Visions of the Future for Computer Graphics and Communication
KP: In all technologies, the success of that technology is measured by the extent to which we forget it exists. You do not “access” your automobile. Instead, you go across town. The fact that you can just say, “I went to the store and bought something” means that the automobile is a successful technology because “automobile” never appeared in that sentence. And actually, before the smartphone, the telephone was a very successful technology because no one ever “accessed” a phone; they just talked to their friend in California. A very simple, very mature interface. You don’t notice refrigerators or air conditioners. Technologies that really work fade into the woodwork. I think computer graphics is still largely at the stage where it’s about “computer graphics.” I went to this movie and I saw these special effects. All this cool stuff on the screen, or on my iPad. Ultimately, we would like, in the long run, for computer graphics to merely be an inseparable part of how we communicate with each other, and that communication will be better.
DS: Do you see technology pushing the dynamic of human interactions, or do you see technology filling voids and just further enabling what people are already doing by themselves naturally?
KP: All technologies that are communication technologies, whether they are the pen, or the piano, or the white board, or paper, they all do this dance. It’s not that the arrow goes one way, it’s that the arrow continually goes back and forth, back and forth. There are always many, many technological innovations that are happening at any given moment. Those that turn out to be useful to people are ones that get pushed on more. So it’s a continual process of mapping possible technological advancements to the way it turns out people really work when that technology is presented to them. For example, in the late 90s, there wasn’t any a priori way of knowing whether the expert driven search offered by Yahoo was going to be the right way to do things. It turned out that the crowd sourced search offered by Google was a better match for what happens when people need to do search on a massive scale. When I say crowd sourced I mean that the search results start fitting themselves to people’s actual patterns of use, as opposed to relying upon a team of experts to figure that out.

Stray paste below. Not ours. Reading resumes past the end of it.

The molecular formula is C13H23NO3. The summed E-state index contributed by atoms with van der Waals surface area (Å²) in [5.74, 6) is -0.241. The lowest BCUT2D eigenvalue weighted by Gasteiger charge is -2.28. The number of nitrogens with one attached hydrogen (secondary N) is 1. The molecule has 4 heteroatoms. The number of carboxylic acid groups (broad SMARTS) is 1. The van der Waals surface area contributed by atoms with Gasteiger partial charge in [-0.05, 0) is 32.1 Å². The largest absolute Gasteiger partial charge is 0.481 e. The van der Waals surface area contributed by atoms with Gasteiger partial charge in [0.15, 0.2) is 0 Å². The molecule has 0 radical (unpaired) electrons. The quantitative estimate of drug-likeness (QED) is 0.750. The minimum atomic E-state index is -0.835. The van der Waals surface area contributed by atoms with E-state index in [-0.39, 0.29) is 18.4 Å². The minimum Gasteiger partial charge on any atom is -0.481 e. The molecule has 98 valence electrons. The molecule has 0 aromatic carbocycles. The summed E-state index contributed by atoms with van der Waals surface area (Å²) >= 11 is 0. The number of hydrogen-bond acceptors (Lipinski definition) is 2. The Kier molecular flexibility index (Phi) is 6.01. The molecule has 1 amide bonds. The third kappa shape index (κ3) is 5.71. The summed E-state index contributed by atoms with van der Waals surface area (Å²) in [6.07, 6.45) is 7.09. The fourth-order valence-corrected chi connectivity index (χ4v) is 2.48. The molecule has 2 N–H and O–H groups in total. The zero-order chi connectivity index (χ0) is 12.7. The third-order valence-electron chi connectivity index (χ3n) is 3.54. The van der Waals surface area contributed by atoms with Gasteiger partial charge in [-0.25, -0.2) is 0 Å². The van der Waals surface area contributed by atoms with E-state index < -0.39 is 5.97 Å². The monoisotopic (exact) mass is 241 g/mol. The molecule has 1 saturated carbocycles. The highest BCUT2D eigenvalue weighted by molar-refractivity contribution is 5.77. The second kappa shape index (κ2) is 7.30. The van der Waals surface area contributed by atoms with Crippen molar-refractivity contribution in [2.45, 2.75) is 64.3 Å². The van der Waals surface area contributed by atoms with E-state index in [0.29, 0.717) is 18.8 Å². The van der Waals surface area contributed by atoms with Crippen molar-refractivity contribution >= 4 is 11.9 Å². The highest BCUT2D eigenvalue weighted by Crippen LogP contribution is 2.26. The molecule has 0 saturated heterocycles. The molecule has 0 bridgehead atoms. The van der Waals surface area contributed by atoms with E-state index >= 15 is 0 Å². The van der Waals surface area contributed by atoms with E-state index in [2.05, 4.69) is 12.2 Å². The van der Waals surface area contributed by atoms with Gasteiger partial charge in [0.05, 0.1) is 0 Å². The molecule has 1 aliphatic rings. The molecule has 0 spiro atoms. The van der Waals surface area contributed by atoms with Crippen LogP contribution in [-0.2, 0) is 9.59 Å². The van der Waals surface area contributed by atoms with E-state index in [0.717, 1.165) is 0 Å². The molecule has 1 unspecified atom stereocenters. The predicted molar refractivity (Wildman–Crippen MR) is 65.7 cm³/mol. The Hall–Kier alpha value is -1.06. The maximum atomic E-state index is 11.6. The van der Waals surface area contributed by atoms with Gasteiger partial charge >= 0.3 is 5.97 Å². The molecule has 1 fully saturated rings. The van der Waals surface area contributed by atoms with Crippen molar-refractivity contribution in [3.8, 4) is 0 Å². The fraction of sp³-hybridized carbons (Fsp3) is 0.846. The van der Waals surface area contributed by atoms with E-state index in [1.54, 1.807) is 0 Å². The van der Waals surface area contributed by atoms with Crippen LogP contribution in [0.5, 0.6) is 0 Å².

DS: Where do you see the balance between pure academic research and market driven research based solely on perceived commercial need or opportunity?
KP: Many people [researchers] find it exciting to work on things that people will actually use. There is an asymmetric relationship. By analogy, the successful playwright/ author and the audience that sees these plays or reads these novels, each is essential. The audience doesn’t know how to make what it wants, but it’s an incredibly good filter for whether people are making what it wants or don’t make what it wants. In any consumer - producer relationship, both are drivers. So, I do think that people who work on innovations deep down want to work on things that are going to be relevant to people who might use them. I don’t see that there is that much of a conflict in terms of what everybody wants.
DS: Where do you see the future heading for areas of user interface research, which is an area that is influenced so heavily by huge consumer opportunities and market forces?